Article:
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alzheimer’s brain

US scientists have discovered how to rapidly clear the destructive plaques found in the brains of Alzheimer’s patients while they were testing a cancer drug on mice.

The study, published in the journal Science, reported the plaques were broken down at “unprecedented” speed.

Tests also showed an improvement in some brain function.

Researchers said the results were promising, but warned that successful drugs in mice often failed to work in people.

The exact cause of Alzheimer’s remains unknown, but one of the leading theories involves the formation of clumps of a protein called beta-amyloid. These damage and kill brain cells, eventually resulting in memory problems and the inability to think clearly.

Clearing protein plaques is a major focus of Alzheimer’s research and drugs are already being tested in human clinical trials.

In the body, the role of removing beta-amyloid falls to apolipoprotein E – or ApoE. However, people have different versions of the protein. Having the ApoE4 genetic variant is one of the biggest risk factors for developing the disease.

Alzheimer’s plaques (in brown) form around brain cells (in blue) and shrink parts of the brain

Alzheimer’s plaques (in brown) form around brain cells (in blue) and shrink parts of the brain

Scientists at the Case Western Reserve University in Ohio were investigating ways of boosting levels of ApoE, which in theory should reduce levels of beta-amyloid.

They tested bexarotene, which has been approved for use to treat cancers in the skin, on mice with an illness similar to Alzheimer’s.

After one dose in young mice, the levels of beta-amyloid in the brain were “rapidly lowered” within six hours and a 25% reduction was sustained for 70 hours.

In older mice with established amyloid plaques, seven days of treatment halved the number of plaques in the brain.

The study said there were improvements in brain function after treatment, in nest building, maze performance and remembering electrical shocks.

Researcher Paige Cramer said: “This is an unprecedented finding. Previously, the best existing treatment for Alzheimer’s disease in mice required several months to reduce plaque in the brain.”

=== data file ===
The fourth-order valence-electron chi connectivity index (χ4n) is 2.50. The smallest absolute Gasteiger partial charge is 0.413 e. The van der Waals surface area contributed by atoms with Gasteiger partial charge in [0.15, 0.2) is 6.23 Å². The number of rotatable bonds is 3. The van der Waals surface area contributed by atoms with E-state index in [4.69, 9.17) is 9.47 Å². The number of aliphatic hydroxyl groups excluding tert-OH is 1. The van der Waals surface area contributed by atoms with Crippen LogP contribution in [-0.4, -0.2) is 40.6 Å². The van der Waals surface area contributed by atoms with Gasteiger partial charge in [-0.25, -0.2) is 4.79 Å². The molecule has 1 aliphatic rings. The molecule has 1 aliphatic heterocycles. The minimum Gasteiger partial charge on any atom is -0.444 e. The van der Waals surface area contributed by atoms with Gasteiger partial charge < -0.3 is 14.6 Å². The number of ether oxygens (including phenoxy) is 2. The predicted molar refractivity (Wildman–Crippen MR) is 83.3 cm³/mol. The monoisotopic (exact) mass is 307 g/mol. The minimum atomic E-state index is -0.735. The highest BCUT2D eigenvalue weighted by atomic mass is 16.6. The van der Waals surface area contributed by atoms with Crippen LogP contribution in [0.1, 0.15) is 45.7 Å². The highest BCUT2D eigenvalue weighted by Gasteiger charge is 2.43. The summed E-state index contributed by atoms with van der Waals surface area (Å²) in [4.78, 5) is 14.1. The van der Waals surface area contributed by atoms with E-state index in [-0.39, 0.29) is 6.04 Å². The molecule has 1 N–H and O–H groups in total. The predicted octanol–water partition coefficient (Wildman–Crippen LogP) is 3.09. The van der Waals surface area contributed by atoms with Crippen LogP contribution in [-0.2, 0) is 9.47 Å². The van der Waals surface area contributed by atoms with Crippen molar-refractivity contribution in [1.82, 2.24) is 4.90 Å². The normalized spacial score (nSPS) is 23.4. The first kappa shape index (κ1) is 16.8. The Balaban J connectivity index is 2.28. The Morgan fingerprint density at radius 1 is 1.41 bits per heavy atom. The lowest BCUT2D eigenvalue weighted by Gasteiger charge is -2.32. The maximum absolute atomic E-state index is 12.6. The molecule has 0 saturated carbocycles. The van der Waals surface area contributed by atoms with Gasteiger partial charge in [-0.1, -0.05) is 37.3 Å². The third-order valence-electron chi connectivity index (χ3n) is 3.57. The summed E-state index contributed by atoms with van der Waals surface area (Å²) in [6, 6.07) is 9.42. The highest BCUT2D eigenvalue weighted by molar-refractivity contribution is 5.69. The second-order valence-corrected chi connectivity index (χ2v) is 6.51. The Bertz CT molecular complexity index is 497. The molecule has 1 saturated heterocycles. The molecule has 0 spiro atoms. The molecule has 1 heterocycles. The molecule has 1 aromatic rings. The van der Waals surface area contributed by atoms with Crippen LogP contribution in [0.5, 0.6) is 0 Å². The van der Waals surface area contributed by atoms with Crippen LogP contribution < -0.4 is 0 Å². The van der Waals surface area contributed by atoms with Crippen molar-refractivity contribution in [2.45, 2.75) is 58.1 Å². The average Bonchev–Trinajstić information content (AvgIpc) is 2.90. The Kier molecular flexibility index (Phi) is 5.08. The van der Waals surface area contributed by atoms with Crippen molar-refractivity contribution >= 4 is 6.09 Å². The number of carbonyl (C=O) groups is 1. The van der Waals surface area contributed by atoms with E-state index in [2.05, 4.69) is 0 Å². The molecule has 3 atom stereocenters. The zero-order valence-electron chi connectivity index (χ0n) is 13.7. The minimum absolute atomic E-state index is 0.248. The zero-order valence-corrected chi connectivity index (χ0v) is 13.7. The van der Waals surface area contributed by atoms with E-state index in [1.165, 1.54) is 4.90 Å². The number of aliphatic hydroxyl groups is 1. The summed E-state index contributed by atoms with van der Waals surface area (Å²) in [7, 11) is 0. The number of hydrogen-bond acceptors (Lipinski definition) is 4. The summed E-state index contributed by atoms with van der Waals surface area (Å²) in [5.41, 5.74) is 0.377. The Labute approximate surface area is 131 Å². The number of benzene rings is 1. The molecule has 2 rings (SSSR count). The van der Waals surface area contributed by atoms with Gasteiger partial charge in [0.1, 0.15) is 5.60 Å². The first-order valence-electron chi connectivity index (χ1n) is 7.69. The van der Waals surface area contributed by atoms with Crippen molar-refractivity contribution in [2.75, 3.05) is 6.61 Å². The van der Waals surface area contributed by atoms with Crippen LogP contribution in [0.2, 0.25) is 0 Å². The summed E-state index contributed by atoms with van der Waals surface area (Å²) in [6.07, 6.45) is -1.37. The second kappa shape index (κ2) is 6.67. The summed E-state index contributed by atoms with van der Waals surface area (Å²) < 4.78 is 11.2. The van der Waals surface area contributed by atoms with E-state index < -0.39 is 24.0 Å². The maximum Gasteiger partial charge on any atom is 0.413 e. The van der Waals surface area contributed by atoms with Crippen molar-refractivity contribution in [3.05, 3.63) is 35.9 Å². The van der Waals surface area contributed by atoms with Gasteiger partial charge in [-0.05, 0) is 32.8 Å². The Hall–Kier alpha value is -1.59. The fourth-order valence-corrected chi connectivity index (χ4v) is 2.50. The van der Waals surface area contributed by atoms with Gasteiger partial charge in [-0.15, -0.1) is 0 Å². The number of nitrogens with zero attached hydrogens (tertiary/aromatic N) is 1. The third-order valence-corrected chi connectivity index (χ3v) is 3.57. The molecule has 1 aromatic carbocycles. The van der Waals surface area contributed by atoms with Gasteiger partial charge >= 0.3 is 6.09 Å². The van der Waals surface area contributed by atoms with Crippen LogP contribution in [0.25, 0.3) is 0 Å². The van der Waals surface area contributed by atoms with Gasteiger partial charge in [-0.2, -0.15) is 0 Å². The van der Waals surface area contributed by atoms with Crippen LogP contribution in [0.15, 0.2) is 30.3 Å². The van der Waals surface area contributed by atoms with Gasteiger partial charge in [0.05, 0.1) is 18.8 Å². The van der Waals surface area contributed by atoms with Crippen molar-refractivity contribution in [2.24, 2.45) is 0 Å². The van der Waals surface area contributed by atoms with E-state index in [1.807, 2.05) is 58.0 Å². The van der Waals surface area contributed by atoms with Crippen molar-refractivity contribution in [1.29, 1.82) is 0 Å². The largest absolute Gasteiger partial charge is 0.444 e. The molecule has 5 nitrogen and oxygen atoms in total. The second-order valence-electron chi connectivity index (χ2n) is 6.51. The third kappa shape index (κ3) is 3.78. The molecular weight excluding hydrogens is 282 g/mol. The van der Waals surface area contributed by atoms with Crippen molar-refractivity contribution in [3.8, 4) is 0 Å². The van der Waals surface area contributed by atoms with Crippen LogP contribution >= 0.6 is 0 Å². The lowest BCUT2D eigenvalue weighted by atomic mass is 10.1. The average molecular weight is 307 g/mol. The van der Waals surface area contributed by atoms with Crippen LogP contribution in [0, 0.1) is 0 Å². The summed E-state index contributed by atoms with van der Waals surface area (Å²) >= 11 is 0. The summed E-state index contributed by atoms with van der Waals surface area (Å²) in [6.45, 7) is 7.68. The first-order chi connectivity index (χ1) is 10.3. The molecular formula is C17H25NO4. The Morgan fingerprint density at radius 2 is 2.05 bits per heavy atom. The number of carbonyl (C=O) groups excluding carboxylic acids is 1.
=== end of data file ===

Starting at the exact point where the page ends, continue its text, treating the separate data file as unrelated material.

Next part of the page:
The research is at a very early stage, and drugs often do not make the leap from animal experiment to human treatment.

Fellow researcher Prof. Gary Landreth said the study was “particularly exciting and rewarding” and held the “potential promise of a therapy for Alzheimer’s disease”.

However, he stressed that the drug had been tested in only three “mouse models” which simulate the early stages of the disease and are not Alzheimer’s.

Prof. Gary Landreth warned people not to “try this at home”, as the drug had not been proven to work in Alzheimer’s patients and there was no indication of what any dose should be.

“We need to be clear, the drug works quite well in mouse models of the disease. Our next objective is to ascertain if it acts similarly in humans,” he said.

Prof. Gary Landreth’s group is preparing to start trials in a small group of people to see if there is a similar effect in humans.

Alzheimer’s disease is likely to become more common as people live longer.

Blowfish, the “hangover cure” from Rally Labs comes in two dissoluble tablets and will be available across U.S. store shelves.

Blowfish, the newly approved remedy by the Food and Drug Administration is the first specifically hangover targeted product, not containing an entirely new ingredient, but pain-relieving concoction.

Rally Labs founder Brenne Haysom explains on the product’s webpage:

“After some research, I found a combination that did the trick, fast.

“I started sharing it with my friends, and they kept asking for more.”

The “Alka-Seltzer”-like tablet is different from most other products on the market in that you dissolve and administer the brew the morning after a heavy night’s drinking, in comparison to other remedy’s that advise it to be taken before or between each glass.

“Out of personal experience, the worst hangover is the one you didn’t expect on a morning you have to do stuff,” Brenne Haysom told ABC News.

“It really came out of my own experience of wanting to go out but having to work really hard the next morning,” she explained.


Blowfish, the “hangover cure” from Rally Labs comes in two dissoluble tablets and will available across U.S. store shelves

Blowfish, the “hangover cure” from Rally Labs comes in two dissoluble tablets and will available across U.S. store shelves


While Blowfish’s active ingredients are aspirin and caffeine – two basic and wildly known remedies though usually taken and offered separately – the product is considered a new drug by the FDA because of its packaged combination.

Because of this, a product of similar nature must undergo FDA review before it can be stamped with their approval, according to the FDA’s website.

With 500 mg of aspirin and 60 mg of caffeine, Blowfish claims its combination “helps restore mental alertness or wakefulness when experiencing fatigue or drowsiness associated with a hangover”.

A similar product by Bayer called Bayer AM, however, advertises itself as “Asprin and Alertness air tablets”, containing the same amounts of aspirin and caffeine, however, it doesn’t offer the packaging devoted to fighting the morning buzz or Blowfish’s same guarantee.

Let them “make it up to you”, the company offers customers if they feel slighted or dissatisfied.

Rally Labs’ website invites users to give them call or email, once better, as well as share competing remedies that may have worked better.

Though if your hangover is severe enough to cause continuous vomiting, diarrhea and severe fatigue, this still may not be the “fast” or “guaranteed” cure for you.